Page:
Papua New Guinea Attractions

By | May 10, 2022

New Ireland and the Admiralty Islands are off the beaten track. There are no trees on the Northwest Admiralty Islands. The islanders make canoes from logs driven down the Sepik.

Bougainville and Buka are separated by a series of islets. Bougainville caters to tourists. There is excellent diving and swimming off the coast; the island offers good opportunities for bush walks and caving expeditions. Options include a six-hour hike (downhill) from Panguna to Arawa and a three-day trip to the top of Mount Balbi, an extinct volcano. One should obtain permission to visit some villages along the itinerary from the Tourism Officer before embarking on such an excursion. There is a 9-hole golf course in Arawa and in the nearby village of Kerei a butterfly farm that can be visited by prior arrangement. Another interesting excursion leads to the massive copper mines of Bougainville.

Everywhere in Papua New Guinea you can still find relics from the Japanese and German occupation times. The wreckage of Admiral Yamamoto’s plane lies in the Buin rainforest.
The islands around Bougainville have countless white sandy beaches. Of all the islands in the province of Milne Bay, the Trobriand Islands are the
most accessible. There are also excellent water sports facilities here.

  • Andyeducation: Introduction to education system in Papua New Guinea, including compulsory schooling and higher education.

The D’Entrecasteaux – Islands rise steep and mountainous from the sea. In the middle of Goodenough Island there is a large stone decorated with mysterious paintings.

The Highlands

The majority of the population lives in the most inaccessible part of the country.

The Eastern Highlands have the longest contact with the West of any area in the country. Kainantu can be reached from Lae via the Kassim Pass. In the city center, visitors can expect a wide range of cultural activities, including the sale of traditional handicrafts and lessons in printing and weaving. The largest city is Goroka, the agricultural and economic center of the highlands. The extensive collection of the J. K. McCarthy Museum includes a series of photographs taken by explorers of the island in the pioneering days of photography, alongside local handicrafts. The Raun-Raun Theater Group in the city center stages contemporary performances of traditional stories and legends. The village of Bena Bena, 10 km from Goroka, has the largest hand weaver organization in the highlands. Asaro is very close by, where the men cover themselves with gray mud and perform the historical revenge campaigns against the neighboring village for the tourists.

The small town of Kundiawa is the capital of Simbu Province. Some of the local caves are used as tombs, but others are still inhabited. The Wahgi Rivers and Purari invite to raft trips. The 4694 m high Mount Wilhelm is the highest mountain in Papua New Guinea.

In many ways, Mount Hagen, capital of the Western Highland province, resembles a Wild West town. It has only recently grown to city size. The city has a cultural center. Baiyer River National Park, 55 km north of Mount Hagen, is ideal for bird-of-paradise viewing. Opossums, tree kangaroos and parrots also live here.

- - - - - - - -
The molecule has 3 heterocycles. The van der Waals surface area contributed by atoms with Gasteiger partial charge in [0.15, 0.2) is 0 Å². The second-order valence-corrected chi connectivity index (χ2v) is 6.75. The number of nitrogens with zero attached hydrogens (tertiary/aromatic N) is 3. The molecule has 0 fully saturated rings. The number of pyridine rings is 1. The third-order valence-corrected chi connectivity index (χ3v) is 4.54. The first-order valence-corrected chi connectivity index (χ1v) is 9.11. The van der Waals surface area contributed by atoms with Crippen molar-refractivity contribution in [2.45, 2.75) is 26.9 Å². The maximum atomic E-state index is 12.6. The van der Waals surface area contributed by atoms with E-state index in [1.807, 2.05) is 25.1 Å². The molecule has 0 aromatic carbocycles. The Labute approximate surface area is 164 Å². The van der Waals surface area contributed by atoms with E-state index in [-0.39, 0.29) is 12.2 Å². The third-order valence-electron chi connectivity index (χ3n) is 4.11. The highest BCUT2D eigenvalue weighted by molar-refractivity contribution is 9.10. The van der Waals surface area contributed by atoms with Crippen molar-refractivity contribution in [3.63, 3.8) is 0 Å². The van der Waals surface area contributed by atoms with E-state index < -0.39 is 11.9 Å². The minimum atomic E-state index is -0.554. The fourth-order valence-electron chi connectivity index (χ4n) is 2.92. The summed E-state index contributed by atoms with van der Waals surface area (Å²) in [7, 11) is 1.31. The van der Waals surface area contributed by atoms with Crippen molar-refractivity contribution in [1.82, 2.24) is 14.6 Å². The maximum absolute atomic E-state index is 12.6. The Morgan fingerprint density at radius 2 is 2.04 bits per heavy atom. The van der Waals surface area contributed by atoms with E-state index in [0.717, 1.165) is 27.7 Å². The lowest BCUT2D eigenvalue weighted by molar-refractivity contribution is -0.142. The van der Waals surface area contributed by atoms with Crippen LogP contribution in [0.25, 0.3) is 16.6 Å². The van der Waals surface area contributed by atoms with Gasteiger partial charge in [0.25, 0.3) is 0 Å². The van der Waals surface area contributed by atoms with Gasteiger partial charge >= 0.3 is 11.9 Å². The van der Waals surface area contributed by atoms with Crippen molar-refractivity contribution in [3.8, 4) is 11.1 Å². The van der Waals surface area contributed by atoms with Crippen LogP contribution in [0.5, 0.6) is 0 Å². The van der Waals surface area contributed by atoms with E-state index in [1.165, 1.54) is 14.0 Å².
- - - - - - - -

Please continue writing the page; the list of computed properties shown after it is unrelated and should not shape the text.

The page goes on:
The Mendi Valley in the Southern Highlands is known for its impressive landscape and limestone caves. This is where the Huli wig men live, who wear red and yellow make-up on their faces and elaborately decorated human hair wigs.

Among the many cultural attractions in Wabang in Enga Province are an art gallery and a museum. You can watch young artists making sand paintings. Shields, wigs, weapons and utensils from across Papua New Guinea are on display at the museum. Enga is the most original of the highland provinces.

The islands

The principal islands are New Britain, New Ireland and the Admiralty Islands (which together form the Bismarck Archipelago), the northern Solomon Islands of Bougainville and Buka, and a more southern group of islands comprising the Trobriand and D’Entrecasteaux Islands includes.

The capital of New Britain, Rabaul, offers several hotels, clubs, restaurants, dance and other entertainment venues. There are also sports fields, e.g. B. a golf course, but the emphasis is clearly on water sports, including diving, fishing, sailing and windsurfing. You can visit various interesting sites: the Gunantabu (the remains of Queen Emma’s residence) with her private cemetery; the ruins of the German Government House on Namanula Hill; the 576km underground tunnel system dug by the Japanese; the Admirals Bunker, now a museum; an orchid park and the market in Rabaul, known throughout the South Pacific. Malmaluan and Namanula viewpoints offer good panoramic views. Adventure seekers and climbing enthusiasts can explore the island’s extinct and active volcanoes.

The Baining island people perform spectacular fire dances at night.

Lae and the province of Morobe

Lae is the second largest city in Papua New Guinea, an important economic center and seaport. The botanical garden is one of the most beautiful in the country. Mount Lunaman offers a good view of the Huon Gulf and the Markham Valley.

Not far from Lae is Wau, a former gold mining center. The Ecological Institute in Wau is a privately funded organization that also runs a zoo and a small museum. Attractions near Wau include McAdam National Park and Mount Kaindi, Finschafen (an extremely picturesque seaside town) and the Tami Islands, on which the famous carved wooden bowls are made. Sialum is an attractive coastal region known for its coral terraces. Whitewater rafting on the Watut River is possible.

Lae and the province of Morobe